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Type of Measure: The Quantitative Checklist for Autism in Toddlers (Q-CHAT) is a tool that allows for autism spectrum disorder to be detected in toddlers 18-24 months of age. The measure consists of 25 likert-type items, scored on a five point scale (0-4). The scale describes measures a child may or may not engage in. The tool is a modified version of the Checklist for Autism in Toddlers (CHAT) that was developed in 2001 as a measure that helped healthcare professionals “red flag” for further diagnostics. Unlike the CHAT, the Q-CHAT contains items on language development, social communication, and repetitive behaviors. via MIDSS

Target Population: Toddlers ages 18-24 months old

Measurement properties and previous use: There have been several studies that have utilized the Q-CHAT. Allison et. al states that the intraclass correlation for test-retest reliability was 0.82 (n = 330). Overall, the study showed that the Q-CHAT is useful in the early identification of the threshold and subthreshold features of autism. The 2012 Q-CHAT-10 study, Allison et. al. showed that at a cut-point of 3 , sensitivity was 0.91, specificity was 0.89, and PPV was 0.58. Additionally, internal consistency was >0.85.

Languages: English, Chinese, French, Dutch, Spanish (Chile), Spanish (Argentina), Israeli, Indonesian, Magyar, Polski, Romanian, Serbian, Slovenski, Svensk

Authors and Citation: Allison, C., Baron-Cohen, S. Wheelwright, S., Charman, T., Richler, J., Pasco, G. and Brayne, C. (2008). The Q-CHAT (Quantitative Checklist for Autism in Toddlers): A Normally Distributed Quantitative Measure of Autistic Traits at 18-24 Months of Age: Preliminary Report. Journal of Autism and Developmental Disorders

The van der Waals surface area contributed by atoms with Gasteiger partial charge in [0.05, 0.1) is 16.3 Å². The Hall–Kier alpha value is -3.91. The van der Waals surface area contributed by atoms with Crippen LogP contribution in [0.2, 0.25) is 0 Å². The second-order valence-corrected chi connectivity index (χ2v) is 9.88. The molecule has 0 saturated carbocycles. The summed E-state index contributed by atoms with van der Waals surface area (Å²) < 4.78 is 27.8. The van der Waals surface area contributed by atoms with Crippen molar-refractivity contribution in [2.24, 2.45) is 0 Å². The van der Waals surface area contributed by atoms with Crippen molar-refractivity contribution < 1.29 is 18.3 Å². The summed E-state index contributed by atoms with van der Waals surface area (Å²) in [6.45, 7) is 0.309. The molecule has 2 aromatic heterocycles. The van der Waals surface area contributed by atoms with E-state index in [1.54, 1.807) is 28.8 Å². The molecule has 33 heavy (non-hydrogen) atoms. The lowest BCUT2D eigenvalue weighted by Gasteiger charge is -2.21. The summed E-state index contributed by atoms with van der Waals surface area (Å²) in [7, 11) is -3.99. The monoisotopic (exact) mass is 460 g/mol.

Allison, C. Auyeung, B., Baron-Cohen, S. (2012) Toward Brief “Red Flags” for Autism Screening: The Short Autism Spectrum Quotient and the Short Quantitative Checklist in 1,000 Cases and 3,000 Controls Journal of the American Acad of Child & Adolescent Psychiatry

Licence: From their website: “Our tests are posted on our website to enable free access to academic researchers. (from the translations): Intellectual property ownership of tests developed by the ARC rests with the University of Cambridge and the researchers/staff it employs who developed the test. Permission to translate a test is granted by the ARC as author-permission, and it is up to the translator to seek permission from the journal where the test was first published in English if they also wish to obtain the publisher-permission. In many cases, copyright of the test may rest with the publisher. Translations are posted on the ARC website for use for free by researchers world-wide.

Link to measure: Q-CHAT and Q-CHAT-10 items version; Q-CHAT items in article

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